ew research shows retinal cell types are vulnerable to Alzheimer’s pathology, suggesting retinal function may be useful in predicting and diagnosing changes in the brain with Alzheimer’s disease. This study will be presented during the 2021 Annual Meeting of The Association for Research in Vision and Ophthalmology (ARVO), being held virtually this year.

29-Apr-2021 1:15 PM EDT
Does Eating A Mediterranean Diet Protect Against Memory Loss and Dementia?
American Academy of Neurology (AAN)

Eating a Mediterranean diet that is rich in fish, vegetables and olive oil may protect your brain from protein build up and shrinkage that can lead to Alzheimer’s disease, according to a new study. The research is published in the May 5, 2021, online issue of Neurology®, the medical journal of the American Academy of Neurology.

29-Apr-2021 1:05 PM EDT
Reduced Kidney Function Linked to Increased Risk of Dementia
American Academy of Neurology (AAN)

Chronic kidney disease is when a person’s kidneys progressively lose their ability to filter waste from the blood and eliminate fluids. Now a new study has found that people with reduced kidney function may have an increased risk of developing dementia. The study is published in the May 5, 2021, online issue of Neurology®, the medical journal of the American Academy of Neurology.

Released: 29-Apr-2021 11:25 AM EDT
Partially sighted may be at higher risk of dementia
Anglia Ruskin University

Older people with vision loss are significantly more likely to suffer mild cognitive impairment, which can be a precursor to dementia, according to a new study published in the journal Ageing Clinical and Experimental Research.

Released: 27-Apr-2021 1:30 PM EDT
New mouse model provides first platform to study late-onset Alzheimer’s disease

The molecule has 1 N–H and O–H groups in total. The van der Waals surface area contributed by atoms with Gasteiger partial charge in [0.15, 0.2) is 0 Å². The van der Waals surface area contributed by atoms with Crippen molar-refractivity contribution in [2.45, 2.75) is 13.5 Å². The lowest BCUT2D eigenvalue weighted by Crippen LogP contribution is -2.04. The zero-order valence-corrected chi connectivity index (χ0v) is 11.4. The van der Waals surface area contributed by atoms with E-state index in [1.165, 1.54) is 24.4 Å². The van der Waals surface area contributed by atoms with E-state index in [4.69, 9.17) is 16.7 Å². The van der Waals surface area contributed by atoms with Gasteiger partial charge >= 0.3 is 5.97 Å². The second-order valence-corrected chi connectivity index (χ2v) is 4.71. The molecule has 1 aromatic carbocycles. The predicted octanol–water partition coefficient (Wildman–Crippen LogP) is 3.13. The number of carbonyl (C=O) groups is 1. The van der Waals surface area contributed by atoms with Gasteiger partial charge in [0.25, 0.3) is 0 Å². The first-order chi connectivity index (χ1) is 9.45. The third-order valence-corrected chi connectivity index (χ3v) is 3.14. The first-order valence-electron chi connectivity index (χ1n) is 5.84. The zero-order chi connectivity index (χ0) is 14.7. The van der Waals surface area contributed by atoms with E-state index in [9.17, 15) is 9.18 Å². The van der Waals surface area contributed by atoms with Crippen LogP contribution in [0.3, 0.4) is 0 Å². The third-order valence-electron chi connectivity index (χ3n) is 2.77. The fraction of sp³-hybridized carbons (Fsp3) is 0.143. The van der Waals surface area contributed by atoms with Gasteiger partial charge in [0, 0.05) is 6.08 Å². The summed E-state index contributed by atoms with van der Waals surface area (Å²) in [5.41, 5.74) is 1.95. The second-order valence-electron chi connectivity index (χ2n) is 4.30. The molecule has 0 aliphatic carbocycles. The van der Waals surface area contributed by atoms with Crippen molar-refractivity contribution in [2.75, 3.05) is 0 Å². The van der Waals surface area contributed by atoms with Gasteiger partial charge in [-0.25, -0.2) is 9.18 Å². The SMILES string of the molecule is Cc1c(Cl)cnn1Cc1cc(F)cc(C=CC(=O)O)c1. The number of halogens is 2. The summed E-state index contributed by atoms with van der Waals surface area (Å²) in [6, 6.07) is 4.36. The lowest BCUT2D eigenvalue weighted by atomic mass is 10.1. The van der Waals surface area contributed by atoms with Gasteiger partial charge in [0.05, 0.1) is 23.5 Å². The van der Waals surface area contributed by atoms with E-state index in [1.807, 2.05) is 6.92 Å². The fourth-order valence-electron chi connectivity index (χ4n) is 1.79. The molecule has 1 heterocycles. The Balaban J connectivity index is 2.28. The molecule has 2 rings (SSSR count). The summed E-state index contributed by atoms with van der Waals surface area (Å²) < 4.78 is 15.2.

University of California, Irvine

University of California, Irvine biologists have developed a new genetically engineered mouse model that, unlike its predecessors, is based on the most common form of Alzheimer’s disease. The advance holds promise for making new strides against the neurodegenerative disease as cases continue to soar.

Newswise: Draining brain’s debris enhances Alzheimer’s therapies in mice
26-Apr-2021 8:00 AM EDT
Draining brain’s debris enhances Alzheimer’s therapies in mice
Washington University in St. Louis

Researchers at Washington University School of Medicine in St. Louis have found that improving the function of the brain's drainage network, known as the meningeal lymphatics, can make certain experimental Alzheimer’s therapies more effective in mice.

Newswise: Stem cell therapy promotes recovery from stroke and dementia in mice
Released: 21-Apr-2021 2:30 PM EDT
Stem cell therapy promotes recovery from stroke and dementia in mice
University of California, Los Angeles (UCLA), Health Sciences

A one-time injection of an experimental stem cell therapy can repair brain damage and improve memory function in mice with conditions that replicate human strokes and dementia, a new UCLA study finds.

Released: 19-Apr-2021 10:20 AM EDT
Mayo researchers, collaborators identify 'instigator' gene associated with Alzheimer's disease